Chevrolet VP has open mind about possible Dale Earmhardt Jr. – Graham Rahal car swap

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The ball – or in this case, the steering wheel – is in Dale Earnhardt Jr.’s court now.

If Junior truly wants to swap rides in an exhibition with fellow National Guard-sponsored Graham Rahal and his IndyCar open-wheeler, he’ll have to ask first.

That’s what Jim Campbell, Chevrolet VP/Performance Vehicles and Motorsports, told The Associated Press.

Campbell said the manufacturer would keep an open mind if Earnhardt officially stepped forward to swap rides with Rahal.

“If we get a proposal, we’ll take a look at it and we’ll look at it with an open set of eyes. The rest is hypothetical,” Campbell told AP. “Broadly speaking about any Chevy driver that is currently on our roster, if they decided to go race in another category or series, of course we’d love to see them in Chevys. There’s no doubt about that.

“In some cases it works out like that, and in some cases it doesn’t.”

Earnhardt said last week that he didn’t think the swap would happen because he drives for Chevy while Rahal drives a Honda-powered IndyCar, which is Chevy’s chief rival in the open-wheel series.

“I think the fact (Rahal) has a relationship with a different manufacturer is going to make it challenging – if not impossible – for me to drive that particular car,” Earnhardt said.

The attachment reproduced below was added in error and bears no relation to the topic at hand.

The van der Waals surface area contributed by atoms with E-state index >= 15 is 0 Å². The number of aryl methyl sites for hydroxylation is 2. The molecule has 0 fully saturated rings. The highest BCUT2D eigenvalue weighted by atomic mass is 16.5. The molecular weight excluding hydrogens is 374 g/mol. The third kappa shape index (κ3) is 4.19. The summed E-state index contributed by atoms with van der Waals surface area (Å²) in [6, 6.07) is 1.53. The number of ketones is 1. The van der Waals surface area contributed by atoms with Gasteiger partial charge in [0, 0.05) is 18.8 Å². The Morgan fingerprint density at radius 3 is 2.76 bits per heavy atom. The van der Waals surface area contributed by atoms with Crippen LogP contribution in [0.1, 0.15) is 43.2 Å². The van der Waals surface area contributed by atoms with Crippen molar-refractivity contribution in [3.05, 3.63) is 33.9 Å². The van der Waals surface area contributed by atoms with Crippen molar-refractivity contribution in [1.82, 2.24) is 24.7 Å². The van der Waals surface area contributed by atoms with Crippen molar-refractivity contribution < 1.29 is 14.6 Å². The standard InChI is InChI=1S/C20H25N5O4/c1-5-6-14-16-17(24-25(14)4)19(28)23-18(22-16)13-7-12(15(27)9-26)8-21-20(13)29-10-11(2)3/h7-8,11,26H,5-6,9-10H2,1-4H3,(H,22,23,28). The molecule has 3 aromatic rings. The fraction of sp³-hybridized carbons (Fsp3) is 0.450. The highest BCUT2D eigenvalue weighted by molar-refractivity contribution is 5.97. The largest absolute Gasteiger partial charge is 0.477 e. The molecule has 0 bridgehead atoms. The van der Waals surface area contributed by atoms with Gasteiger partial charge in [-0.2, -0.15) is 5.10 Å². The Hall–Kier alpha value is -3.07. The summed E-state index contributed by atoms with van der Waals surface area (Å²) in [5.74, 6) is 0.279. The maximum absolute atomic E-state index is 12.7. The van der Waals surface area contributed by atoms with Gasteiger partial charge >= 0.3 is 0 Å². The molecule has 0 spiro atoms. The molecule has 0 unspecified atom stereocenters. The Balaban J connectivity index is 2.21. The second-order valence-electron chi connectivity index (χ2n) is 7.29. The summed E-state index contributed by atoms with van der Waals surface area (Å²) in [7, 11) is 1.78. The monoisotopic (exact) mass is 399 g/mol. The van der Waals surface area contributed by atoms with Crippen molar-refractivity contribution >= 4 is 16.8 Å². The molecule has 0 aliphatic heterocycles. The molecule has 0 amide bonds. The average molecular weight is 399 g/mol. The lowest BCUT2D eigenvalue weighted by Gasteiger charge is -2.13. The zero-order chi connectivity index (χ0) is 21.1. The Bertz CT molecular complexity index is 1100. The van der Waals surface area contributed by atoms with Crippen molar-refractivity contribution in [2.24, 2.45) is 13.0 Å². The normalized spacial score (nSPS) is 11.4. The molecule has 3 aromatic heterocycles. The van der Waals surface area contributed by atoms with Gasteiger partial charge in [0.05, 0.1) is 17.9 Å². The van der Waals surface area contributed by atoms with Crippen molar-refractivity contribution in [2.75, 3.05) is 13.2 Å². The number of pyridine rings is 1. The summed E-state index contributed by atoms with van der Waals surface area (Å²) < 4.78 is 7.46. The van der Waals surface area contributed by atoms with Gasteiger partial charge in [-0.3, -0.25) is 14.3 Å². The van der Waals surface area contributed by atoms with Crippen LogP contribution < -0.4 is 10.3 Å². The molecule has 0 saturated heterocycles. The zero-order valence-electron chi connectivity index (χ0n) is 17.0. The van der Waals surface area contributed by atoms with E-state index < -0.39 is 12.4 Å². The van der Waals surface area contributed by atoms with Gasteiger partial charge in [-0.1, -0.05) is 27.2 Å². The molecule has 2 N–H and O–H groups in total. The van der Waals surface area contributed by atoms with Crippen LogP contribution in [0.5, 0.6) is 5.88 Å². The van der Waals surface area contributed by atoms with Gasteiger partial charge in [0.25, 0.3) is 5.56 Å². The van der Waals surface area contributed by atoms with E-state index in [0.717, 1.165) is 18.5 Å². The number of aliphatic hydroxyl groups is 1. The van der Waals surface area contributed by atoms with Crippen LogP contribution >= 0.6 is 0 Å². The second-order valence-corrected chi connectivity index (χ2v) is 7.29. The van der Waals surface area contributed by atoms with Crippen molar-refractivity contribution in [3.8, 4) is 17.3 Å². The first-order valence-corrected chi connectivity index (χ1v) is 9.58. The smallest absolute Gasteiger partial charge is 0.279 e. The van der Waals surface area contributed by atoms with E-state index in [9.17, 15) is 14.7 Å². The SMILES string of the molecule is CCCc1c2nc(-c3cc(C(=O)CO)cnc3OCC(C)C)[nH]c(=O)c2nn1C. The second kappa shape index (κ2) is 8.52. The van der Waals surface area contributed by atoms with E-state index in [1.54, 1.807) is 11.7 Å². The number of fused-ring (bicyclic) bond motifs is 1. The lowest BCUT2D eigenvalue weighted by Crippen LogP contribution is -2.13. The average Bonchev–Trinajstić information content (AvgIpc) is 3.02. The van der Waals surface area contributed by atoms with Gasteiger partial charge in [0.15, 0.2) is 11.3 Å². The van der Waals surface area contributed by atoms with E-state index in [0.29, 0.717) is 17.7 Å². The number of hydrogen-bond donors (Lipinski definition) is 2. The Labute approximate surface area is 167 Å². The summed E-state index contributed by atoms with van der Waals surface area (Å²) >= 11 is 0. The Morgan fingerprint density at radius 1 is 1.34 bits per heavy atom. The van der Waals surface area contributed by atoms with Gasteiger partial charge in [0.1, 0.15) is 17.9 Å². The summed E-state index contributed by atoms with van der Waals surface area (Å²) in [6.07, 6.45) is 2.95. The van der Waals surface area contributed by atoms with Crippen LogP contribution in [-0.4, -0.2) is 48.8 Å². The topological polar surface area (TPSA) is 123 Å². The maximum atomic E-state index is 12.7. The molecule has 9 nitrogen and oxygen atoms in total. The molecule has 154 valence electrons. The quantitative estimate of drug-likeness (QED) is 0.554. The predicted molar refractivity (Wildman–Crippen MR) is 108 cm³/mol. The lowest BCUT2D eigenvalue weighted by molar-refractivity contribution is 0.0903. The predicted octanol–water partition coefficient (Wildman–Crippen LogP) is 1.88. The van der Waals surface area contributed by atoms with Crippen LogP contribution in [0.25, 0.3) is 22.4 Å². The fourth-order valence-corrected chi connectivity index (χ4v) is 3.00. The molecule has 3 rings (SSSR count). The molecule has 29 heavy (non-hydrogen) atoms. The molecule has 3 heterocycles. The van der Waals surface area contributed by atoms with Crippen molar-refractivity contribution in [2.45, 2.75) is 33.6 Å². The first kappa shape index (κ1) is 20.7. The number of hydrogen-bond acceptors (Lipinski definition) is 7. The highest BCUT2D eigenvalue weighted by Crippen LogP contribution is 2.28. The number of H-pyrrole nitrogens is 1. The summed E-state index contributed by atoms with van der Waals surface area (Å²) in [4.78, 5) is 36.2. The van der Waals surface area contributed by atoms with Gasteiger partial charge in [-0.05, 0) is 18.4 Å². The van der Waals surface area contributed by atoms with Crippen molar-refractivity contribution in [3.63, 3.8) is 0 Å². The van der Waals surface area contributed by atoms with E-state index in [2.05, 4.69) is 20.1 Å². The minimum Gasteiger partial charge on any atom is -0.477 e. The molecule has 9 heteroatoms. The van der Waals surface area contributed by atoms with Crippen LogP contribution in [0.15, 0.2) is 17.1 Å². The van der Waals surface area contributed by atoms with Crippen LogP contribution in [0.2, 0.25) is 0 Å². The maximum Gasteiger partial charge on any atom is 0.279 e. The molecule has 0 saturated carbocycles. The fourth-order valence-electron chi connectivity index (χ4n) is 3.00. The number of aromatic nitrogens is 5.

Thus far, there has been no official response from Honda officials whether the manufacturer would allow such a swap. But Rahal, who originally proposed the idea with a tweet to Earnhardt at last week’s Sprint Cup race at Fontana, Calif., remains hopeful that the exhibition trade can occur.

The two drivers would likely drive each other’s cars for a few laps at a site to be determined.

Fan interest, especially on Twitter, has been highly in favor of the proposed deal. National Guard officials said the idea has their support, as well.

Earnhardt may have been a bit premature in pooh-poohing the idea. Fellow Chevrolet-powered Sprint Cup driver Kurt Busch will drive a Honda in this year’s Indianapolis 500, and then fly to Charlotte to race his Chevy later that evening in NASCAR’s Coca-Cola 600.

Busch had originally tested an Indy car with Andretti Autosport last year, when the team was powered by Chevrolet. However, it is powered by Honda this season.

Still, while Chevy officials originally encouraged Busch to drive for Chevrolet-powered IndyCar teams such as those owned by Chip Ganassi and Roger Penske, he ultimately chose to stay with the Andretti camp, and Chevy acquiesced the one-off Indy 500 run with Busch in a Honda.

“We had a great two-year run with Andretti Autosport and when he did his original test, Andretti was with Chevy,” Campbell said. “The conversation started when it was a Chevy team, and it just kept going. We’d certainly have liked to see Kurt in a Chevy for the 500, it just didn’t work out.”

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Coyne transitioning from underdog to Indy 500 threat

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For most of the team’s existence, Dale Coyne Racing has been the Chicago Cubs of American Open Wheel Racing – a team whose history was more defined by failures, at times comically so, than success.

The last decade, however, has seen the tide completely change. In 2007, they scored three podium finishes with Bruno Junqueira. In 2009, they won at Watkins Glen with the late Justin Wilson.